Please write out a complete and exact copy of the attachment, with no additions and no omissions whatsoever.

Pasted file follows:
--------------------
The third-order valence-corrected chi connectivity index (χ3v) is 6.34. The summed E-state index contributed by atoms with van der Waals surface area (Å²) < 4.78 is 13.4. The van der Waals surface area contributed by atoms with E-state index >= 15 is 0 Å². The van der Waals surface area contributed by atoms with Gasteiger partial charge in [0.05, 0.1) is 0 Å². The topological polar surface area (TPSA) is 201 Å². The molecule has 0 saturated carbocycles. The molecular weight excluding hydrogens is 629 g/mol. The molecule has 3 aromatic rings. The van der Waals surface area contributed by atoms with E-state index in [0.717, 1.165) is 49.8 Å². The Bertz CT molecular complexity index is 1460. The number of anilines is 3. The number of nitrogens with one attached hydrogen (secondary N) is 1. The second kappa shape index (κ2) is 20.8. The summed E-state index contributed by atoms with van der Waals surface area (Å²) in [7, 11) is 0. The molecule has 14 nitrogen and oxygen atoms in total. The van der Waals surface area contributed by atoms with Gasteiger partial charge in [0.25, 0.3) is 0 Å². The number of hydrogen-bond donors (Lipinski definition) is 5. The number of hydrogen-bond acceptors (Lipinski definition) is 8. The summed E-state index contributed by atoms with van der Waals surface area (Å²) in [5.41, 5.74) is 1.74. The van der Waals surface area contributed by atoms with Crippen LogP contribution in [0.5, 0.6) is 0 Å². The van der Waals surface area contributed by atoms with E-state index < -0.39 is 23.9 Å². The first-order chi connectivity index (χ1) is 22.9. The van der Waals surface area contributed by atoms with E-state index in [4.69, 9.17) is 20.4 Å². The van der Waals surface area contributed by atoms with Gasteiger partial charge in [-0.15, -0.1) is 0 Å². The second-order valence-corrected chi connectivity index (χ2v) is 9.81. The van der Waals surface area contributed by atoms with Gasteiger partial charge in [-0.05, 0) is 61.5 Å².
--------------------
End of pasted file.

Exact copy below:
The third-order valence-corrected chi connectivity index (χ3v) is 6.34. The summed E-state index contributed by atoms with van der Waals surface area (Å²) < 4.78 is 13.4. The van der Waals surface area contributed by atoms with E-state index >= 15 is 0 Å². The van der Waals surface area contributed by atoms with Gasteiger partial charge in [0.05, 0.1) is 0 Å². The topological polar surface area (TPSA) is 201 Å². The molecule has 0 saturated carbocycles. The molecular weight excluding hydrogens is 629 g/mol. The molecule has 3 aromatic rings. The van der Waals surface area contributed by atoms with E-state index in [0.717, 1.165) is 49.8 Å². The Bertz CT molecular complexity index is 1460. The number of anilines is 3. The number of nitrogens with one attached hydrogen (secondary N) is 1. The second kappa shape index (κ2) is 20.8. The summed E-state index contributed by atoms with van der Waals surface area (Å²) in [7, 11) is 0. The molecule has 14 nitrogen and oxygen atoms in total. The van der Waals surface area contributed by atoms with Gasteiger partial charge in [0.25, 0.3) is 0 Å². The number of hydrogen-bond donors (Lipinski definition) is 5. The number of hydrogen-bond acceptors (Lipinski definition) is 8. The summed E-state index contributed by atoms with van der Waals surface area (Å²) in [5.41, 5.74) is 1.74. The van der Waals surface area contributed by atoms with Crippen LogP contribution in [0.5, 0.6) is 0 Å². The van der Waals surface area contributed by atoms with E-state index < -0.39 is 23.9 Å². The first-order chi connectivity index (χ1) is 22.9. The van der Waals surface area contributed by atoms with E-state index in [4.69, 9.17) is 20.4 Å². The van der Waals surface area contributed by atoms with Gasteiger partial charge in [-0.15, -0.1) is 0 Å². The second-order valence-corrected chi connectivity index (χ2v) is 9.81. The van der Waals surface area contributed by atoms with Gasteiger partial charge in [-0.05, 0) is 61.5 Å².